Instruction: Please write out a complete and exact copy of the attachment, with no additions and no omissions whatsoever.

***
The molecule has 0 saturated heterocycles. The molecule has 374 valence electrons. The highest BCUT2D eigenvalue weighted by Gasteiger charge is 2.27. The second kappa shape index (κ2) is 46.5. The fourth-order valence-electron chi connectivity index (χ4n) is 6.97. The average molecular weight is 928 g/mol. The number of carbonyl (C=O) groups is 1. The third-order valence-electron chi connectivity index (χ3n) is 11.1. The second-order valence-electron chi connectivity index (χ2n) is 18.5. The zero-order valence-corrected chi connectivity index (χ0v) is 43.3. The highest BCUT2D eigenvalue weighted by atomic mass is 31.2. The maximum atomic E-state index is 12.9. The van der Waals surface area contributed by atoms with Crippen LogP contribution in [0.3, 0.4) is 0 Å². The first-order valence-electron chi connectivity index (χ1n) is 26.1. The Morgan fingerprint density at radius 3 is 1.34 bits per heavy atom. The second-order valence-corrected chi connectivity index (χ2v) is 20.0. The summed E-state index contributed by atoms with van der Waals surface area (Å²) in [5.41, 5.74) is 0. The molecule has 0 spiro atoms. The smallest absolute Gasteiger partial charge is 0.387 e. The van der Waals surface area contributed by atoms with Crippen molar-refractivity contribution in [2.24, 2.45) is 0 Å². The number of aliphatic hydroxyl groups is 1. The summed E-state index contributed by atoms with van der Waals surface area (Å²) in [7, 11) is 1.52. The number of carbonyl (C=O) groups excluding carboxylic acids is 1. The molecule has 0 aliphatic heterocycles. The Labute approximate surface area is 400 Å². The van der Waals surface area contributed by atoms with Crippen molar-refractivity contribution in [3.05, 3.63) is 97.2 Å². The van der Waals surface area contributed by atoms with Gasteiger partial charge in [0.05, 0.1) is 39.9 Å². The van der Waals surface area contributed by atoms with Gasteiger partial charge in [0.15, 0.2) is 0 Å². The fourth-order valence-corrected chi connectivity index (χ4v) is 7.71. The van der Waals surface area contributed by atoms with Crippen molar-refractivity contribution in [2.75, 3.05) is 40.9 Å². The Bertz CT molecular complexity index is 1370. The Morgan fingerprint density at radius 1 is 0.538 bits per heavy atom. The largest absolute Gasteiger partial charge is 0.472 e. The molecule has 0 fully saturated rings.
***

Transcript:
The molecule has 0 saturated heterocycles. The molecule has 374 valence electrons. The highest BCUT2D eigenvalue weighted by Gasteiger charge is 2.27. The second kappa shape index (κ2) is 46.5. The fourth-order valence-electron chi connectivity index (χ4n) is 6.97. The average molecular weight is 928 g/mol. The number of carbonyl (C=O) groups is 1. The third-order valence-electron chi connectivity index (χ3n) is 11.1. The second-order valence-electron chi connectivity index (χ2n) is 18.5. The zero-order valence-corrected chi connectivity index (χ0v) is 43.3. The highest BCUT2D eigenvalue weighted by atomic mass is 31.2. The maximum atomic E-state index is 12.9. The van der Waals surface area contributed by atoms with Crippen LogP contribution in [0.3, 0.4) is 0 Å². The first-order valence-electron chi connectivity index (χ1n) is 26.1. The Morgan fingerprint density at radius 3 is 1.34 bits per heavy atom. The second-order valence-corrected chi connectivity index (χ2v) is 20.0. The summed E-state index contributed by atoms with van der Waals surface area (Å²) in [5.41, 5.74) is 0. The molecule has 0 spiro atoms. The smallest absolute Gasteiger partial charge is 0.387 e. The van der Waals surface area contributed by atoms with Crippen molar-refractivity contribution in [2.24, 2.45) is 0 Å². The number of aliphatic hydroxyl groups is 1. The summed E-state index contributed by atoms with van der Waals surface area (Å²) in [7, 11) is 1.52. The number of carbonyl (C=O) groups excluding carboxylic acids is 1. The molecule has 0 aliphatic heterocycles. The Labute approximate surface area is 400 Å². The van der Waals surface area contributed by atoms with Crippen molar-refractivity contribution in [3.05, 3.63) is 97.2 Å². The van der Waals surface area contributed by atoms with Gasteiger partial charge in [0.05, 0.1) is 39.9 Å². The van der Waals surface area contributed by atoms with Gasteiger partial charge in [0.15, 0.2) is 0 Å². The fourth-order valence-corrected chi connectivity index (χ4v) is 7.71. The van der Waals surface area contributed by atoms with Crippen molar-refractivity contribution in [2.75, 3.05) is 40.9 Å². The Bertz CT molecular complexity index is 1370. The Morgan fingerprint density at radius 1 is 0.538 bits per heavy atom. The largest absolute Gasteiger partial charge is 0.472 e. The molecule has 0 fully saturated rings.